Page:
Cory Booker on Principles & Values
First African-American senator from New Jersey
Democrat Cory Booker was sworn into the Senate on Thursday, becoming the first African-American senator from New Jersey and the first African-American elected to the Senate since Illinois sent Barack Obama to Congress in 2004. New Jersey is now the first
state to be represented by a black senator and a Latino senator--Sen. Robert Menendez is Cuban-American--at the same time. Slightly more than 42 percent of New Jersey's population is black and Latino.
"That's kind of incredible,"
Booker said. "New Jersey is a special kind of place." Booker said that to New Jersey's credit, race was never an issue in his campaign.
Booker will serve out the remainder of the late Democratic Sen. Frank Lautenberg's term, which ends in January 2015.
Booker will serve on three Senate committees: Commerce, Science and Transportation; Small Business and Entrepreneurship; and Environment and Public Works. Two of his assignments--commerce and environment--also were committee assignments for Lautenberg.
Source: TheDailyJournal.com coverage of 2014 New Jersey Senate race
, Oct 31, 2013
Money to cities is ok: we're one state with one destiny
Lonegan said, "You may not be able to swim in the Passaic river, but it's probably because of all the bodies floating around of shooting victims in your city."
"Oh my God," Booker said.
In another exchange, Lonegan said the state has poured countless
dollars "into a big black hole in Newark."
Booker called Lonegan's tone "insulting" and, in a theme he repeated throughout the debate, said Lonegan needed to stop "talking down to New Jersey's cities."
"We're one state with one destiny," Booker said
Source: Newark Star-Ledger coverage of 2013 N.J. Senate debate
, Oct 9, 2013
Vegetarian, non-smoker, non-drinker, but over-eater
Booker doesn't drink, let alone smoke. Vegetarian overeating is his only vice, and he fights a constant battle with his weight. After a long day, he says, his bad habit would be to turn on Jon Stewart or Stephen Colbert, eat a whole
pizza, "and then do some ice cream." With encouragement from his Twitter friends, he lost 30 pounds in early 2011, only to gain them back with interest.
This summer, he tipped the scales at 309 before being horrified by news photographs of his own jowly face--and receiving stern advice from his friend Mike Bloomberg to "cut it out." Since then, he has dropped 40 pounds, with the goal of losing 30 more.
Source: Vogue magazine profile, "Local Hero Cory Booker"
, Dec 19, 2012
Grew up in Harrington Park; commuted from Newark to Yale
In 1996 a former Rhodes Scholar and Yale law student named Cory Booker decided to move to Newark. Booker, who had grown up 20 miles north of Newark in Harrington Park, NJ, missed living in NJ and wanted to go home,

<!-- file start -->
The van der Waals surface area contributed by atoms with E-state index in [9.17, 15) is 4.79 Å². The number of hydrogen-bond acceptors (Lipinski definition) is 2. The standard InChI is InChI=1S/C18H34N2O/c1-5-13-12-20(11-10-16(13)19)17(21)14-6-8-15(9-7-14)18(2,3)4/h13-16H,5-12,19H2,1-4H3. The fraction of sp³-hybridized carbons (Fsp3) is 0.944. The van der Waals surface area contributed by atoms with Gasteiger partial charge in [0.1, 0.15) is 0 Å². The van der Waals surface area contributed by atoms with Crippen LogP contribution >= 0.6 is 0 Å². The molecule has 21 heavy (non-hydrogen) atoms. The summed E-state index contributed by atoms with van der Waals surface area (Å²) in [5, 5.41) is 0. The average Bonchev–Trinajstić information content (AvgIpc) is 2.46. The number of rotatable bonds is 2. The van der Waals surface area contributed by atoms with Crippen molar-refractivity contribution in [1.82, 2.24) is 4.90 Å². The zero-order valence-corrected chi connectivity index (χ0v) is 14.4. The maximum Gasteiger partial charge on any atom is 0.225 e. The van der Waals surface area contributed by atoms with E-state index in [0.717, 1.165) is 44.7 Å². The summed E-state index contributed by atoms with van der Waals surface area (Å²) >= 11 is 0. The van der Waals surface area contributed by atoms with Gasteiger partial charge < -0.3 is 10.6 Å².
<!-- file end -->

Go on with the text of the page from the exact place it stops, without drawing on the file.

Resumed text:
even though his parents were now splitting their time between Washington DC and Atlanta.
Booker planned on pursuing a career in public service (though not politics), so Newark was an attractive city.
He soon found lodging in a rooming house and began commuting from Newark to New Haven to complete law school. He also started participating in a tenants' law clinic.
Source: The New Black Politician, by Andra Gillespie, p. 50
, May 7, 2012
Won with rainbow coalition, but softest support among blacks
Mayoral election returns from Newark's recent mayoral election reflect predictions of what happens when moderate and more civil rights-oriented or militant black candidates face each other in congressional elections. [Pundits] predicted that the moderate
black candidate would win a majority of the nonblack vote & split the black vote, thereby creating enough of a rainbow coalition to win. This strategy clearly did not work for Booker in 2002, when he did not win enough of Newark's large black electorate
to win. By 2006, however, Booker had become enough of a known player in Newark politics that he was able to attract enough black support to be able to win the election decisively.
Larger questions loomed for the Booker administration. His support was
the softest in the city's black sections, particularly in middle-class black areas with ties to the old black political establishment. Would Booker be able to maintain his coalition, or would small slights cause black voters to withdraw their support?
Source: The New Black Politician, by Andra Gillespie, p.101
, May 7, 2012
I believe in Newark as the city of opportunity
342 years ago, Puritans came ashore onto the banks of the Passaic River, searching for freedom and the promised land, they looked at the wild woods and uncultivated lands here and said, "I believe in the infinite strength of God's children, I believe in
Newark." When waves of immigrants poured into our City from across the globe, yearning to be free, with worn hands that would build this City, they said in countless foreign languages, "I believe this is the city of opportunity, I believe in Newark."
Source: 2008 State of the City Address
, Feb 1, 2008
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Other big-city mayors on Principles & Values:
Cory Booker on other issues:
Mike Bloomberg (I,New York City)
Cory Booker (D,Newark,NJ)
Julian Castro (D,San Antonio,TX)
Rahm Emanuel (D,Chicago)
Phil Gordon (D,Phoenix)
Tom Menino (D,Boston)
Michael Nutter (D,Philadelphia)
Annise Parker (D,Houston)
Mike Rawlings (D,Dallas)
Jerry Sanders (R,San Diego)
Antonio Villaraigosa (D,Los Angeles)
Rocky Anderson (I,Salt Lake City)
Tom Barrett (D,Milwaukee,WI)
Jerry Brown (D,Oakland,CA)
Rudy Giuliani (R,New York City)
Dennis Kucinch (D,Cleveland,OH)
Sarah Palin (R,Wasilla,AK)
Page last updated: May 02, 2015